Political Methodology

Political methodology is a subfield of Political Science that studies the quantitative methods used to study politics. It combines statistics, mathematics, empirical techniques, and formal theory. Political methodology is often used for positive research, in contrast to normative research.

Other articles related to "political, political methodology":

Jeff Gill
... Jeff Gill is a Professor of Political Science at Washington University in St ... He is also President of the Society for Political Methodology, and a fellow of the Society for Political Methodology ... Major areas of research and interest include Political Methodology, American Politics, Statistical Computing, Research Methods, and Public Administration ...
Institute For Quantitative Social Science - Director of IQSS
... of Arts and Sciences (1998), Fellow of the Society for Political Methodology (2008), and Fellow of the American Academy of Political and Social Science (2004) ... He was President of the Society for Political Methodology (1997–1999) and Vice President of the American Political Science Association (2003–2004) ... and 8 books span most aspects of political methodology, many fields of political science, and several other scholarly disciplines ...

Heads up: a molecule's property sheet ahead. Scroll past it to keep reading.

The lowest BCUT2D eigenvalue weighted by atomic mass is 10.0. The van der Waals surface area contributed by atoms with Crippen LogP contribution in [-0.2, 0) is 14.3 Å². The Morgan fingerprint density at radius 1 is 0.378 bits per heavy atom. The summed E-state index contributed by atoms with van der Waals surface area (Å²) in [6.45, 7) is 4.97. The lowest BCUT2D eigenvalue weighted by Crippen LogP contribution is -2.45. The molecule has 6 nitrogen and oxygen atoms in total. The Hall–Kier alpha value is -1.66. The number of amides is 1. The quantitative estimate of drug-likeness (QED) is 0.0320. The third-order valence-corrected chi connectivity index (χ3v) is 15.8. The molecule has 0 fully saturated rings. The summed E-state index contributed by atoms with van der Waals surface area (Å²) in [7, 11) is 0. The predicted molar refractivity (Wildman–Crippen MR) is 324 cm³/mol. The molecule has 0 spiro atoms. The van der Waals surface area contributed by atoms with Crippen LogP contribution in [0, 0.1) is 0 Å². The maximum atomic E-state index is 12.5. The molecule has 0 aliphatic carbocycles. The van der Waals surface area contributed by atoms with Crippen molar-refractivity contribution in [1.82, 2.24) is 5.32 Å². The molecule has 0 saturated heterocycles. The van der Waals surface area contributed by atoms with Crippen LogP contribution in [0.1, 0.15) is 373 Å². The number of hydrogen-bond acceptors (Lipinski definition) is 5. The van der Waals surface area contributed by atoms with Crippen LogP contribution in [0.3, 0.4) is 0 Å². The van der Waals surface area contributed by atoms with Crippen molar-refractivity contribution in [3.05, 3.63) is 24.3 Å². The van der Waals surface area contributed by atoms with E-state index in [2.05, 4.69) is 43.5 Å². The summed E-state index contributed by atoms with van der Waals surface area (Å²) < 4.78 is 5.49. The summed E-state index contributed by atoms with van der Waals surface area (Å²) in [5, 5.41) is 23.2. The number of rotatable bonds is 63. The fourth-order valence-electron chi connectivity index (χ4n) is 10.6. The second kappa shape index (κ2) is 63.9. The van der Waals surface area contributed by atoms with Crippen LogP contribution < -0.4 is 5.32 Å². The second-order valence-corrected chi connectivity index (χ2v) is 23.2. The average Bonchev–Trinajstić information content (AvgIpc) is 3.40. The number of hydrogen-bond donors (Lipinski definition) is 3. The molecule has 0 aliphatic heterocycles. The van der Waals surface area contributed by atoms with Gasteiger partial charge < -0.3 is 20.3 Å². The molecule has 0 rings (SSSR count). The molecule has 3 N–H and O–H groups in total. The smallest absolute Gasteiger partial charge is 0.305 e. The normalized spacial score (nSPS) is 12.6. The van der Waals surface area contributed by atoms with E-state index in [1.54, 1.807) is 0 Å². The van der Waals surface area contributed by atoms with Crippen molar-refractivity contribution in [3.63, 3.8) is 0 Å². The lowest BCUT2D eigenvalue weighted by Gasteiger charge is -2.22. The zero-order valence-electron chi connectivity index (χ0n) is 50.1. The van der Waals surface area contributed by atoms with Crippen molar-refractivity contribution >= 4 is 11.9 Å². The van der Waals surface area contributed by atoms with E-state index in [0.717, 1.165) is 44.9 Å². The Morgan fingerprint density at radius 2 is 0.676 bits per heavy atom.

Famous quotes containing the words methodology and/or political:

    One might get the impression that I recommend a new methodology which replaces induction by counterinduction and uses a multiplicity of theories, metaphysical views, fairy tales, instead of the customary pair theory/observation. This impression would certainly be mistaken. My intention is not to replace one set of general rules by another such set: my intention is rather to convince the reader that all methodologies, even the most obvious ones, have their limits.
    Paul Feyerabend (1924–1994)

    Common hypocrites pass themselves off as doves; political and literary hypocrites pose as eagles. But don’t be fooled by their eagle-like appearance. These are not eagles, but rats or dogs.
    Anton Pavlovich Chekhov (1860–1904)